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October 16, 2012
Feisty second debate yielded confrontation, but no clear winner
The second presidential debate was less one-sided than the first, meaning President Obama was not as distracted, while Mitt Romney turned in a solid performance.The level of confrontation was far higher than anything previously seen between the two men. Obama was very stale. He didn't look good. Romney looked a lot better -- like a president. Obama looked like a salesman
It is clear the media will declare Obama the winner, for his performance was not as weak as previously, and because they are predisposed to do so, as Daren Jonescu laid out earlier tonight. I am far from certain that the president gained any support. Mitt Romney interacted well with the audience, and gave the lie to the hundreds of millions of dollars of Obama propaganda that has labeled him a monster.
Both men interrupted each other, to my eyes Obama more than Romney, and both entered each others' personal space. Obama enjoyed 2 -3 more minutes of speaking time that Romney did, as was true int he first debate.
Later fact checkers can clarify the dispute between the two men over Obama's contention that his Rose Garden address on 9/12 called the Benghazi attack a terror attack. But moderator Candy Crowley entered the dispute, essentially calling Obama correct, the clearest indication of her bias.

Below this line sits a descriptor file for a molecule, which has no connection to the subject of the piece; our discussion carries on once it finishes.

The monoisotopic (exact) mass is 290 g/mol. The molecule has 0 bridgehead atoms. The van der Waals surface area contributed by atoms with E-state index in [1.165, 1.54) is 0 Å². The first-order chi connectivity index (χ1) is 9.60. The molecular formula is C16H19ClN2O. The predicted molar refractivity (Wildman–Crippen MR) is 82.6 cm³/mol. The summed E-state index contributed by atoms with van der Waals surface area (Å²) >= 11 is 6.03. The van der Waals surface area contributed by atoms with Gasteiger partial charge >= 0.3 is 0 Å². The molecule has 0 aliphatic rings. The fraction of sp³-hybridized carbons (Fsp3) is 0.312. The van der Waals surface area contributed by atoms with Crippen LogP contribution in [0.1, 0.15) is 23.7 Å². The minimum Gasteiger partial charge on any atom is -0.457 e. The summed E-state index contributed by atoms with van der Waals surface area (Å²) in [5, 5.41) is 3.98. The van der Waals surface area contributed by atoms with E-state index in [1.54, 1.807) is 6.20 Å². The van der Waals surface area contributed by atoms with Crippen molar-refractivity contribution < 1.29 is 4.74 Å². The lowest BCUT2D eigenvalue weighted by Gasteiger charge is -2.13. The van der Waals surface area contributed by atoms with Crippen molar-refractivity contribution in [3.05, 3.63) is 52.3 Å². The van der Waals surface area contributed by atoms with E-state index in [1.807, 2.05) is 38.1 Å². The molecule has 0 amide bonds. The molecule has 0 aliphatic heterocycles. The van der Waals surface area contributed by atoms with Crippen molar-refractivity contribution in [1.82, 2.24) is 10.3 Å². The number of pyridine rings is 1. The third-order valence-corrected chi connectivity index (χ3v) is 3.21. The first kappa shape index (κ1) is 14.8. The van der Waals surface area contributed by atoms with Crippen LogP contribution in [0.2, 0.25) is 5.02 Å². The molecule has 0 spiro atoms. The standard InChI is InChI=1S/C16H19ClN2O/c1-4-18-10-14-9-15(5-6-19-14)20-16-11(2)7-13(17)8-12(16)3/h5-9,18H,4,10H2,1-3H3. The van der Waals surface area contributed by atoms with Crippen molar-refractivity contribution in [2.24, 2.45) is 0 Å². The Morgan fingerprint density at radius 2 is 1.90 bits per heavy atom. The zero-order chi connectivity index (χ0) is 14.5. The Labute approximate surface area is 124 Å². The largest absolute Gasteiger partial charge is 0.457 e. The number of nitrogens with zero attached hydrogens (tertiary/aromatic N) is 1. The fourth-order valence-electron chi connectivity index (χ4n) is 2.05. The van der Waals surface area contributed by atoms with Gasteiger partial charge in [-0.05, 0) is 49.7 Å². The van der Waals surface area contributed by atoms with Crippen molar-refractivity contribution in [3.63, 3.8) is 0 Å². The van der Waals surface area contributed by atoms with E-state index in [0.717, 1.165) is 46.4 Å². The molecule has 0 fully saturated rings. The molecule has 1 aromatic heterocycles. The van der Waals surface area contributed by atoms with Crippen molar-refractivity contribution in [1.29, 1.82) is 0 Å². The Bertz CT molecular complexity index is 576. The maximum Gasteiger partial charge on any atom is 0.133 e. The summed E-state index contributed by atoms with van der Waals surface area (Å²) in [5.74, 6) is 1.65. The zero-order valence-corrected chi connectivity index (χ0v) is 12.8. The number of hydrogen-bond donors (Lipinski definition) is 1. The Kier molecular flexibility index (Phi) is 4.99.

Romney laid out the failures of Obama clearly. Obama for the most part repeated previous talking points, and for anyone paying attention, his answers were stale.
Alana Goodman in Commentary fact checks Crowley:
Richard Baehr writes:
Even though Crowley's intervention saved Obama's bacon tonight, we have another debate coming, this time focused on foreign policy. The contradictory and fact-challenged answers on the Baneghazi coverup will continue to fester.
When Romney incredulously asked Obama if he was actually saying that he had called Benghazi a terror act, the president gave a nonconmittal answer, asking Romney to move along ("Please proceed"). He knew he could not say yes, but he wiggled out of saying no. Romney has one more chance to pin him down on Libya, and he must do a far better job of it in the final debate than he did tonight.
Elise Cooper writes:
No one is talking on how wrong the President was regarding the Arizona law. First, no law enforcement officer stops anyone unless they have committed a violation. The Supreme Court decision upheld that part of the law.
Obama's attempt to maintain the fiction that he called Benghazi an act of terror in the Rose Garden on 9/12 runs smack into reality.
The Obama Blame Game: First the movie, then the Governor, followed by House Republicans, and now the intelligence community.
Update: Paul Mirengoff of Powerline lays out an analysis that complements my own contention that Romney looked more presidential:
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